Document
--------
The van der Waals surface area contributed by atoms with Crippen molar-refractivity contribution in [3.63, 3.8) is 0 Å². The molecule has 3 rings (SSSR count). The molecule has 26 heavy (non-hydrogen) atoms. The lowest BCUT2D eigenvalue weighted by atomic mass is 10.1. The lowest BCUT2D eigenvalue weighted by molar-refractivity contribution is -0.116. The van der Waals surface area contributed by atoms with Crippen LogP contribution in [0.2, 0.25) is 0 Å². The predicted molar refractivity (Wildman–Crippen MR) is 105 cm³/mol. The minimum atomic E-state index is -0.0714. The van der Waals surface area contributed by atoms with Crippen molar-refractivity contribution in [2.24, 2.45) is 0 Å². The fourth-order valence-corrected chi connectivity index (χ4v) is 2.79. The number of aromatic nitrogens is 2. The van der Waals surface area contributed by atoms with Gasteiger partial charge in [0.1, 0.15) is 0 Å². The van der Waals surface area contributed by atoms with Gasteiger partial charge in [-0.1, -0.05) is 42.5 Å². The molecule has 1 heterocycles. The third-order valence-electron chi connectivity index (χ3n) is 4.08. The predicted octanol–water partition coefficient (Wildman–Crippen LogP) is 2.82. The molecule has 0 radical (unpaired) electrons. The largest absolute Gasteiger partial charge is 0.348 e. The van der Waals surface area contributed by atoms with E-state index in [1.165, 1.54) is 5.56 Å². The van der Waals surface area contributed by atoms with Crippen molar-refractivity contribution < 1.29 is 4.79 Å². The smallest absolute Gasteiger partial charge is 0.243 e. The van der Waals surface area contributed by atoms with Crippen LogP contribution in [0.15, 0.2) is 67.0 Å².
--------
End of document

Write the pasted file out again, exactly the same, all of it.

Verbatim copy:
The van der Waals surface area contributed by atoms with Crippen molar-refractivity contribution in [3.63, 3.8) is 0 Å². The molecule has 3 rings (SSSR count). The molecule has 26 heavy (non-hydrogen) atoms. The lowest BCUT2D eigenvalue weighted by atomic mass is 10.1. The lowest BCUT2D eigenvalue weighted by molar-refractivity contribution is -0.116. The van der Waals surface area contributed by atoms with Crippen LogP contribution in [0.2, 0.25) is 0 Å². The predicted molar refractivity (Wildman–Crippen MR) is 105 cm³/mol. The minimum atomic E-state index is -0.0714. The van der Waals surface area contributed by atoms with Crippen molar-refractivity contribution in [2.24, 2.45) is 0 Å². The fourth-order valence-corrected chi connectivity index (χ4v) is 2.79. The number of aromatic nitrogens is 2. The van der Waals surface area contributed by atoms with Gasteiger partial charge in [0.1, 0.15) is 0 Å². The van der Waals surface area contributed by atoms with Gasteiger partial charge in [-0.1, -0.05) is 42.5 Å². The molecule has 1 heterocycles. The third-order valence-electron chi connectivity index (χ3n) is 4.08. The predicted octanol–water partition coefficient (Wildman–Crippen LogP) is 2.82. The molecule has 0 radical (unpaired) electrons. The largest absolute Gasteiger partial charge is 0.348 e. The van der Waals surface area contributed by atoms with E-state index in [1.165, 1.54) is 5.56 Å². The van der Waals surface area contributed by atoms with Crippen molar-refractivity contribution < 1.29 is 4.79 Å². The smallest absolute Gasteiger partial charge is 0.243 e. The van der Waals surface area contributed by atoms with Crippen LogP contribution in [0.15, 0.2) is 67.0 Å².